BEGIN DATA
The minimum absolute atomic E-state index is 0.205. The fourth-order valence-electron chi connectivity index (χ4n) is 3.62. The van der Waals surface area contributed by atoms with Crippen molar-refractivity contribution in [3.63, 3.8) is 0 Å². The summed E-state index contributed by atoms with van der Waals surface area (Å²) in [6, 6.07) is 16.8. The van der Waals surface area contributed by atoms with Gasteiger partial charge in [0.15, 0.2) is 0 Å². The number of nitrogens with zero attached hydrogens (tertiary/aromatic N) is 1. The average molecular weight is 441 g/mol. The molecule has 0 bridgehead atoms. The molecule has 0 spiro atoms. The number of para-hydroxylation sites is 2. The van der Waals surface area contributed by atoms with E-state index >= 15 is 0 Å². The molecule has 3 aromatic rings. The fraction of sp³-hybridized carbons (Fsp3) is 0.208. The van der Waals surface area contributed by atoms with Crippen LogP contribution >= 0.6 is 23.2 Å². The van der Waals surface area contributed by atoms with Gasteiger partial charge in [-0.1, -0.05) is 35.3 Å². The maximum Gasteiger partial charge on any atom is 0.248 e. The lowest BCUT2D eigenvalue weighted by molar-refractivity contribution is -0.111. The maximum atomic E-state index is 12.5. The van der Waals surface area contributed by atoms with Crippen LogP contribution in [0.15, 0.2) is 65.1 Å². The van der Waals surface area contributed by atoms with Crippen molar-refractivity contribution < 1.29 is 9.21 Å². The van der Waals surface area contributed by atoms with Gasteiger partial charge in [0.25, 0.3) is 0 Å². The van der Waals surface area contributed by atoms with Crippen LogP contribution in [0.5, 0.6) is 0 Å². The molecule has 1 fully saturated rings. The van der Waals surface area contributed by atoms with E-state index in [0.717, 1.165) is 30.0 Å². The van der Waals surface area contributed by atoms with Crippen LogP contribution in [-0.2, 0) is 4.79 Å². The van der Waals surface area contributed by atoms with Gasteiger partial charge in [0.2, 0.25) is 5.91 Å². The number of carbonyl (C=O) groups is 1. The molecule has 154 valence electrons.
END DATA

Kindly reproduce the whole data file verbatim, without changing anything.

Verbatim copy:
The minimum absolute atomic E-state index is 0.205. The fourth-order valence-electron chi connectivity index (χ4n) is 3.62. The van der Waals surface area contributed by atoms with Crippen molar-refractivity contribution in [3.63, 3.8) is 0 Å². The summed E-state index contributed by atoms with van der Waals surface area (Å²) in [6, 6.07) is 16.8. The van der Waals surface area contributed by atoms with Gasteiger partial charge in [0.15, 0.2) is 0 Å². The number of nitrogens with zero attached hydrogens (tertiary/aromatic N) is 1. The average molecular weight is 441 g/mol. The molecule has 0 bridgehead atoms. The molecule has 0 spiro atoms. The number of para-hydroxylation sites is 2. The van der Waals surface area contributed by atoms with E-state index >= 15 is 0 Å². The molecule has 3 aromatic rings. The fraction of sp³-hybridized carbons (Fsp3) is 0.208. The van der Waals surface area contributed by atoms with Crippen LogP contribution >= 0.6 is 23.2 Å². The van der Waals surface area contributed by atoms with Gasteiger partial charge in [-0.1, -0.05) is 35.3 Å². The maximum Gasteiger partial charge on any atom is 0.248 e. The lowest BCUT2D eigenvalue weighted by molar-refractivity contribution is -0.111. The maximum atomic E-state index is 12.5. The van der Waals surface area contributed by atoms with Crippen LogP contribution in [0.15, 0.2) is 65.1 Å². The van der Waals surface area contributed by atoms with Crippen molar-refractivity contribution < 1.29 is 9.21 Å². The van der Waals surface area contributed by atoms with Gasteiger partial charge in [0.25, 0.3) is 0 Å². The van der Waals surface area contributed by atoms with Crippen LogP contribution in [0.5, 0.6) is 0 Å². The molecule has 1 fully saturated rings. The van der Waals surface area contributed by atoms with E-state index in [0.717, 1.165) is 30.0 Å². The van der Waals surface area contributed by atoms with Crippen LogP contribution in [-0.2, 0) is 4.79 Å². The van der Waals surface area contributed by atoms with Gasteiger partial charge in [0.2, 0.25) is 5.91 Å². The number of carbonyl (C=O) groups is 1. The molecule has 154 valence electrons.